Gold dusters

IELTS Academic Reading Passage


Row upon row, tomato plants stand in formation inside a greenhouse. To reproduce, most flowering plants depend on a third party to transfer pollen between their male and female parts. Some require extra encouragement to give up that golden dust. The tomato flower, for example, needs a violent shake, a vibration roughly equivalent to 30 times the pull of Earth’s gravity, explains Arizona entomologist Stephen Buchmann. Growers have tried numerous ways to rattle pollen from tomato blossoms. They have used shaking tables, air blowers and blasts of sound. But natural means seem to work better.


It is no surprise that nature’s design works best. What’s astonishing is the array of workers that do it: more than 200,000 individual animal species, by varying strategies, help the world’s 240,000 species of flowering plants make more flowers. Flies and beetles are the original pollinators, going back to when flowering plants first appeared 130 million years ago. As for bees, scientists have identified some 20,000 distinct species so far. Hummingbirds, butterflies, moths, wasps and ants are also up to the job. Even non-flying mammals do their part: sugar-loving opossums, some rainforest monkeys, and lemurs in Madagascar, all with nimble hands that tear open flower stalks and furry coats to which pollen sticks. Most surprising, some lizards, such as geckos, lap up nectar and pollen and then transport the stuff on their faces and feet as they forage onward.


All that messy diversity, unfortunately, is not well suited to the monocrops and mega- yields of modern commercial farmers Before farms got so big, says conservation biologist Claire Kremen of the University of California, Berkeley, ‘we didn’t have to manage pollinators. They were all around because of the diverse landscapes. Now you need to bring in an army to get pollination done. The European honeybee was first imported to the US some 400 years ago. Now at least a hundred commercial crops rely almost entirely on managed honeybees, which beekeepers raise and rent out to tend to big farms. And although other species of bees are five to ten times more efficient, on a per-bee basis, at pollinating certain fruits, honeybees have bigger colonies, cover longer distances, and tolerate management and movement better than most insects. They’re not picky – they’ll spend their time on almost any crop. It’s tricky to calculate what their work is truly worth; some economists put it at more than $200 billion globally a year.


Industrial-scale farming, however, may be wearing down the system. Honeybees have suffered diseases and parasite infestations for as long as they’ve been managed, but in 2006 came an extreme blow. Around the world, bees began to disappear over the winter in massive numbers. Beekeepers would lift the lid of a hive and be amazed to find only the queen and a few stragglers, the worker bees gone. In the US, a third to half of all hives crashed; some beekeepers reported colony losses near 90 percent. The mysterious culprit was named colony collapse disorder (CCD) and it remains an annual menace – and an enigma.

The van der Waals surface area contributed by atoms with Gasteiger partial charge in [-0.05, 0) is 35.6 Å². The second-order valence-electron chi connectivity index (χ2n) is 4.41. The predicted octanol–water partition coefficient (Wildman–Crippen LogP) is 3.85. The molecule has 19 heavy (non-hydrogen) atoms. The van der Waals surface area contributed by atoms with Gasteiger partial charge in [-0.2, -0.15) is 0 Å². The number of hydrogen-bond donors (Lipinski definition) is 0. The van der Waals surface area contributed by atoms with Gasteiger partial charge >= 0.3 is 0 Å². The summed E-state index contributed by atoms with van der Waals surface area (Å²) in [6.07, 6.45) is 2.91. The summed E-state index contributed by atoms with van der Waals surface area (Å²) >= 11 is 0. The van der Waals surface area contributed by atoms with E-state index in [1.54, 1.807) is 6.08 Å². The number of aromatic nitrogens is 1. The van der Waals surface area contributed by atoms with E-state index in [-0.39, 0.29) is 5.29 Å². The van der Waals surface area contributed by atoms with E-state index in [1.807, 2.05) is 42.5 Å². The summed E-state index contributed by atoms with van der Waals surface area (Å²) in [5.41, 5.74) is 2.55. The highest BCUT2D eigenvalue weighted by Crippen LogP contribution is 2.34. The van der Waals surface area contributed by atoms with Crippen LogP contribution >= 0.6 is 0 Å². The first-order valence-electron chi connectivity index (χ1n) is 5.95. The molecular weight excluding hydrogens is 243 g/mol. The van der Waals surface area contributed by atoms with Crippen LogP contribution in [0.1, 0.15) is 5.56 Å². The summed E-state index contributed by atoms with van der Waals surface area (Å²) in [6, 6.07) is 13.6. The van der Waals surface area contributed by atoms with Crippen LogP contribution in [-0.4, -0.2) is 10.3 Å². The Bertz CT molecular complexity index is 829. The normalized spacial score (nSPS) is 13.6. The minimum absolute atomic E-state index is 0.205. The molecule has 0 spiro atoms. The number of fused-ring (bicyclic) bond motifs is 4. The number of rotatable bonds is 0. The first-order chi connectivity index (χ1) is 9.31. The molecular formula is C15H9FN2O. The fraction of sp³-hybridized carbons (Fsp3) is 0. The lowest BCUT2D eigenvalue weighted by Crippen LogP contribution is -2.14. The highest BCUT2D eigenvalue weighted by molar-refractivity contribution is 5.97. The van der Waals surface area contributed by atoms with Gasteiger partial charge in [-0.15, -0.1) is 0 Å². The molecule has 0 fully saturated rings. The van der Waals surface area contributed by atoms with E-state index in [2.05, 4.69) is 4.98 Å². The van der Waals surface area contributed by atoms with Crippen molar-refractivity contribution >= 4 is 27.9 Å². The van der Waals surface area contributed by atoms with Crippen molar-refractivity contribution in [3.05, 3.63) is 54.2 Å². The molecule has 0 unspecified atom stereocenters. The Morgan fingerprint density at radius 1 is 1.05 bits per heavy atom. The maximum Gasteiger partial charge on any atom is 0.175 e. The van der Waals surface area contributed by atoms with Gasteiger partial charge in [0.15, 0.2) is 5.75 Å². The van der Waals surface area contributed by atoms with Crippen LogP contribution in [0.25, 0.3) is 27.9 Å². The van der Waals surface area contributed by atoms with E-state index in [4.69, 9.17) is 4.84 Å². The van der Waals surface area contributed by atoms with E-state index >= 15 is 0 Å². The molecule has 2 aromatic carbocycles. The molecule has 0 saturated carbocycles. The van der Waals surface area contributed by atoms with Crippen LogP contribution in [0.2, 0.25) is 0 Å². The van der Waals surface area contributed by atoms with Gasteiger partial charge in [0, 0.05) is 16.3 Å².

When it first hit, many people, from agronomists to the public, assumed that our slathering of chemicals on agricultural fields was to blame for the mystery. Indeed, says Jeff Pettis of the USDA Bee Research Laboratory, ‘we do find more disease in bees that have been exposed to pesticides, even at low levels.’ But it is likely that CCD involves multiple stressors. Poor nutrition and chemical exposure, for instance, might wear down a bee’s immunities before a virus finishes the insect off. It’s hard to tease apart factors and outcomes, Pettis says. New studies reveal that fungicides – not previously thought toxic to bees – can interfere with microbes that break down pollen in the insects’ guts, affecting nutrient absorption and thus long-term health and longevity. Some findings pointed to viral and fungal pathogens working together. ‘I only wish we had a single agent causing all the declines,’ Pettis says, ’that would make our work much easier!


However, habitat loss and alteration, he says, are even more of a menace to pollinators than pathogens. Claire Kremen encourages farmers to cultivate the flora surrounding farmland to help solve habitat problems. ‘You can’t move the farm,’ she says, ‘but you can diversify what grows in its vicinity: along roads, even in tractor yards.’ Planting hedgerows and patches of native flowers that bloom at different times and seeding fields with multiple plant species rather than monocrops ‘not only is better for native pollinators, but it’s just better agriculture,’ she says. Pesticide-free wildflower havens, adds Buchmann, would also bolster populations of useful insects. Fortunately, too, ‘there are far more generalist plants than specialist plants, so there’s a lot of redundancy in pollination,’ Buchmann says. ‘Even if one pollinator drops out, there are often pretty good surrogates left to do the job. The key to keeping our gardens growing strong, he says, is letting that diversity thrive.